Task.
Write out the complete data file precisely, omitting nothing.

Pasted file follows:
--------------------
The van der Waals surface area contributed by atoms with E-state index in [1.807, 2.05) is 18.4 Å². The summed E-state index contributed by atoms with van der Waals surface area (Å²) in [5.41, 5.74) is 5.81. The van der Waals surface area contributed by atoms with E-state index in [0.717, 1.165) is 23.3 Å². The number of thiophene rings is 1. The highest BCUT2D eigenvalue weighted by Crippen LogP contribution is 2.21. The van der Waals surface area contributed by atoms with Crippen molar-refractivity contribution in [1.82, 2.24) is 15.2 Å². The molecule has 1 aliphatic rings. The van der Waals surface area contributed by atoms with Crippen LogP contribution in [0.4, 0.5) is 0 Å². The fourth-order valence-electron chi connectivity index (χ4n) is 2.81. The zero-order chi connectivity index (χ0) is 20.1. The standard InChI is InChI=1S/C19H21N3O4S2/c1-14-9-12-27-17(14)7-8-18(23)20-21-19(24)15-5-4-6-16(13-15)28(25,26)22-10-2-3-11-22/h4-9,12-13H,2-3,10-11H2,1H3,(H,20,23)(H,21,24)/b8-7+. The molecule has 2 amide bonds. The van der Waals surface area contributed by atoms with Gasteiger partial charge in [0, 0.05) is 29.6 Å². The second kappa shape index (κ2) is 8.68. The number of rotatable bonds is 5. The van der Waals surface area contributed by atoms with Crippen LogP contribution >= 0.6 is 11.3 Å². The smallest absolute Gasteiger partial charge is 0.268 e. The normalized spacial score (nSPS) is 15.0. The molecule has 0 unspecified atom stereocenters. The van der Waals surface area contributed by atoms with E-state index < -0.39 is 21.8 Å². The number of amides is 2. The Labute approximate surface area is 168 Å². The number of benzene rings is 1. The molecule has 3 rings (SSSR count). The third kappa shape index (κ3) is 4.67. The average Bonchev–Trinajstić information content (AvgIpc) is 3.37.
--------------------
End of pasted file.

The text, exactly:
The van der Waals surface area contributed by atoms with E-state index in [1.807, 2.05) is 18.4 Å². The summed E-state index contributed by atoms with van der Waals surface area (Å²) in [5.41, 5.74) is 5.81. The van der Waals surface area contributed by atoms with E-state index in [0.717, 1.165) is 23.3 Å². The number of thiophene rings is 1. The highest BCUT2D eigenvalue weighted by Crippen LogP contribution is 2.21. The van der Waals surface area contributed by atoms with Crippen molar-refractivity contribution in [1.82, 2.24) is 15.2 Å². The molecule has 1 aliphatic rings. The van der Waals surface area contributed by atoms with Crippen LogP contribution in [0.4, 0.5) is 0 Å². The fourth-order valence-electron chi connectivity index (χ4n) is 2.81. The zero-order chi connectivity index (χ0) is 20.1. The standard InChI is InChI=1S/C19H21N3O4S2/c1-14-9-12-27-17(14)7-8-18(23)20-21-19(24)15-5-4-6-16(13-15)28(25,26)22-10-2-3-11-22/h4-9,12-13H,2-3,10-11H2,1H3,(H,20,23)(H,21,24)/b8-7+. The molecule has 2 amide bonds. The van der Waals surface area contributed by atoms with Gasteiger partial charge in [0, 0.05) is 29.6 Å². The second kappa shape index (κ2) is 8.68. The number of rotatable bonds is 5. The van der Waals surface area contributed by atoms with Crippen LogP contribution >= 0.6 is 11.3 Å². The smallest absolute Gasteiger partial charge is 0.268 e. The normalized spacial score (nSPS) is 15.0. The molecule has 0 unspecified atom stereocenters. The van der Waals surface area contributed by atoms with E-state index < -0.39 is 21.8 Å². The number of amides is 2. The Labute approximate surface area is 168 Å². The number of benzene rings is 1. The molecule has 3 rings (SSSR count). The third kappa shape index (κ3) is 4.67. The average Bonchev–Trinajstić information content (AvgIpc) is 3.37.